Dartmouth College physicist and astronomer Marcelo Gleiser is the 2019 Templeton Prize winner, the Templeton Foundation announced. Born in Brazil, Gleiser is the first Latin American to be awarded the prize, which “recognizes living individuals for their contribution to affirming life's spiritual dimension,” according to a statement from the foundation.

In addition to his role as Appleton professor of natural philosophy and a professor of physics and astronomy at Dartmouth, Gleiser is the author of five books, including The Dancing Universe (Plume, 1998) and The Island of Knowledge (Basic, 2015). Gleiser’s work has expressed skepticism of the quest to find mathematical perfection in the universe and rejects any certainty that physics has solved the question of the universe’s origin. As a result, he is being recognized as part of the John Templeton Foundation’s efforts to drive “discoveries relating to the deepest and most perplexing questions facing humankind,” according to the statement.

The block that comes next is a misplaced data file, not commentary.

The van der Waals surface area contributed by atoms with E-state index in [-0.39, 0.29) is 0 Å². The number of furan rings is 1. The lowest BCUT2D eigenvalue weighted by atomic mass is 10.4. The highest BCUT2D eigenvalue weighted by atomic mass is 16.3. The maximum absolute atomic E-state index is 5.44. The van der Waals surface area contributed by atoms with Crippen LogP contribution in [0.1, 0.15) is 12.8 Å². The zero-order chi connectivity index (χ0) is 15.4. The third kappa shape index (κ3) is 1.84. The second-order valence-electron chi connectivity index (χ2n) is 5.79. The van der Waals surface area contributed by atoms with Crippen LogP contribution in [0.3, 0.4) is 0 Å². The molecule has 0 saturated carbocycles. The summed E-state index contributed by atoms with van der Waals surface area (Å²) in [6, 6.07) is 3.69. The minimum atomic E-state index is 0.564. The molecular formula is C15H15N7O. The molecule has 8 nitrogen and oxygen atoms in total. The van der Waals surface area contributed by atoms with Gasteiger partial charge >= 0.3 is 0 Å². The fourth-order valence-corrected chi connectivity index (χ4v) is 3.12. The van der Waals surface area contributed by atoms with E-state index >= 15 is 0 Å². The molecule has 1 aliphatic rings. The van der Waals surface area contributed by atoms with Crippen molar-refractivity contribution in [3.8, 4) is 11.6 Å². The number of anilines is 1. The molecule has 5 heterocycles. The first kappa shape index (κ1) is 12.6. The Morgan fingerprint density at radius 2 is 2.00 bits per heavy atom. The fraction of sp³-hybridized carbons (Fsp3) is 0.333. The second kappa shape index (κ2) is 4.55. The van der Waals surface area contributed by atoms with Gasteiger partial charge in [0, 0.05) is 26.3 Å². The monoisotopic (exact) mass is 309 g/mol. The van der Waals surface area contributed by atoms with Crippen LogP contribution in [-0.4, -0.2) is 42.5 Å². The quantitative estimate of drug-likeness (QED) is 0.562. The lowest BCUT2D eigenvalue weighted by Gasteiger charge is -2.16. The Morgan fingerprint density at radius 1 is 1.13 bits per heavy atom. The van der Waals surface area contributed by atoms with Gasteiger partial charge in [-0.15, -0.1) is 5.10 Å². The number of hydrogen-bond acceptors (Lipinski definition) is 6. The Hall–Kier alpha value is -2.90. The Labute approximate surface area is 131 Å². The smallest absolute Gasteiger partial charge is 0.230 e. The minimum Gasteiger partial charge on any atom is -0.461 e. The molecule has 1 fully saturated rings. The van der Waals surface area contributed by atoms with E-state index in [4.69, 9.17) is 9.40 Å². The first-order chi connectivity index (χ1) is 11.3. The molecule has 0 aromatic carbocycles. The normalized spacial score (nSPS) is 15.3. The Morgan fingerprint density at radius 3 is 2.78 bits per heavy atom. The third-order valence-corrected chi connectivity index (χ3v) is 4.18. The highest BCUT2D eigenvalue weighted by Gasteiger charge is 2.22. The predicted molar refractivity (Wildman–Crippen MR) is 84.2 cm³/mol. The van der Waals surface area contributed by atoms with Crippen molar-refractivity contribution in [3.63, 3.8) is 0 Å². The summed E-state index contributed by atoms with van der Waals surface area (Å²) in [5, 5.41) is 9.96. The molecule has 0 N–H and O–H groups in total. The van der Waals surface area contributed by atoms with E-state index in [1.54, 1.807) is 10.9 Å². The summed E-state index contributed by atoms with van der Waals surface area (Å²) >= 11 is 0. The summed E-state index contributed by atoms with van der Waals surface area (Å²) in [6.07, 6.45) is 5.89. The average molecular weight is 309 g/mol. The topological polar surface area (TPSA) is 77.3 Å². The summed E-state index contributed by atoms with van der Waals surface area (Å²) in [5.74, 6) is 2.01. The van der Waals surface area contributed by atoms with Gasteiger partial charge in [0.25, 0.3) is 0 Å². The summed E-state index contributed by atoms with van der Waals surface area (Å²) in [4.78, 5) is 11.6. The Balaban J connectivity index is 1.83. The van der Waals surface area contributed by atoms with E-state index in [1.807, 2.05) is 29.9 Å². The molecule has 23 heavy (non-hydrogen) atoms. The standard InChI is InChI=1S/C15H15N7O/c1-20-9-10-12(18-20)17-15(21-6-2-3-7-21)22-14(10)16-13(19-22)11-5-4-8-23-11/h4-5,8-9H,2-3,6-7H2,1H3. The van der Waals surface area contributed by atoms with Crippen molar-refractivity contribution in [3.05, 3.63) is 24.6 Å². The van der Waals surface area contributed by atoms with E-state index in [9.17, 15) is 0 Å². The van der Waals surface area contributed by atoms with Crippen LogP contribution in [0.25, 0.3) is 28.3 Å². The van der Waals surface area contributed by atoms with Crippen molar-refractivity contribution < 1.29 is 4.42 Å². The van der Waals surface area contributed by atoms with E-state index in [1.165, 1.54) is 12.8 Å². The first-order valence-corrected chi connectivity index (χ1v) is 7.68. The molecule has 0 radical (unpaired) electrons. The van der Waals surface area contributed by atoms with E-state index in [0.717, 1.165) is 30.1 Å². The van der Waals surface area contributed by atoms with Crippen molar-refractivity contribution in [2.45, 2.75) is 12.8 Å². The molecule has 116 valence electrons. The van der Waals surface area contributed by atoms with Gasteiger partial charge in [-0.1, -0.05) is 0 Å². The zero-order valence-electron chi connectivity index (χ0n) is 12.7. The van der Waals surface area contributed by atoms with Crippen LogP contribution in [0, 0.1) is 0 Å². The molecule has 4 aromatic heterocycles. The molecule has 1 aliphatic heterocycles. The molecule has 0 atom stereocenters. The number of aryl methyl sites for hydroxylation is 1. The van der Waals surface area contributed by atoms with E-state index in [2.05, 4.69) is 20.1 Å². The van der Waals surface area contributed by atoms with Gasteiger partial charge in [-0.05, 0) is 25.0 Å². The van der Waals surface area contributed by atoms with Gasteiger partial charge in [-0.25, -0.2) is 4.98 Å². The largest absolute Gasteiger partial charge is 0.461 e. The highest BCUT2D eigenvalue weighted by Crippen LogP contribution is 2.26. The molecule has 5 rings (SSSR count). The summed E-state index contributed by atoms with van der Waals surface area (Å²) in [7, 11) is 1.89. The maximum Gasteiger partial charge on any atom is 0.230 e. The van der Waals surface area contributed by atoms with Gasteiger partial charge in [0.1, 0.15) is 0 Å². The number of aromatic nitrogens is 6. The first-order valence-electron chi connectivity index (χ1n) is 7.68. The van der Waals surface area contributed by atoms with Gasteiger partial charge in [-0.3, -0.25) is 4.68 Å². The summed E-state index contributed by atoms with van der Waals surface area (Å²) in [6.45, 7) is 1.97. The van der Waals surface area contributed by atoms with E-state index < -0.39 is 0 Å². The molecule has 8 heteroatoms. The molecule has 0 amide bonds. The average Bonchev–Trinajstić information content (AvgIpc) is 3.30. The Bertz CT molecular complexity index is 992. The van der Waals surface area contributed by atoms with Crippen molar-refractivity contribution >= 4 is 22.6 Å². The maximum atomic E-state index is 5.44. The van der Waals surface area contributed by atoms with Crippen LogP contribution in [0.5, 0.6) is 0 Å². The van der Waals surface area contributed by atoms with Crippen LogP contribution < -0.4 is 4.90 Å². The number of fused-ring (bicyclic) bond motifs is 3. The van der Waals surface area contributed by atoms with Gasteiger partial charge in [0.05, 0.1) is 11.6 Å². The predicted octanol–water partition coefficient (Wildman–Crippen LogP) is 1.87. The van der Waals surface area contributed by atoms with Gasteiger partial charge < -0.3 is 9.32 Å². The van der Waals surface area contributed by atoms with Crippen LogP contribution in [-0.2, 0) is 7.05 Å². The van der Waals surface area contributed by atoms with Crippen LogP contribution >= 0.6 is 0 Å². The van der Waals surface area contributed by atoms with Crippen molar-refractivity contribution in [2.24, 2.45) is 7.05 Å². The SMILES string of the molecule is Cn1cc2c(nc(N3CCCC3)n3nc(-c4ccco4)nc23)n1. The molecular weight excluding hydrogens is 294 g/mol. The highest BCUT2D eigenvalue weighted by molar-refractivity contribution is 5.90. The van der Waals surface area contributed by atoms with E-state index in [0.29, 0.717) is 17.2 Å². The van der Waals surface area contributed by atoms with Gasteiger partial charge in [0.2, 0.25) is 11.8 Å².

“Professor Gleiser’s work displays an undeniable joy of exploration,” said Heather Templeton Dill, president of the foundation.

In a past interview with PW, Gleiser praised efforts to learn more about the universe, despite what he described as limitations, mistakes, and surprises. “It seems presumptuous to me that we humans, with our finite brains, could actually know everything,” he said. “The way knowledge advances is by finding mistakes; we need to be wrong to know what questions to ask next. To me, the fact that there is this element of surprise, that we can’t be sure exactly if we’re going in the right direction, is a wonderful thing.”

Named after British entrepreneur John Templeton, the Templeton Prize is one of the world's largest annual individual monetary awards, currently valued at over $1.4 million. Previous winners include Mother Teresa, Dalai Lama, Archbishop Desmond Tutu, and most recently, His Majesty King Abdullah II of Jordan.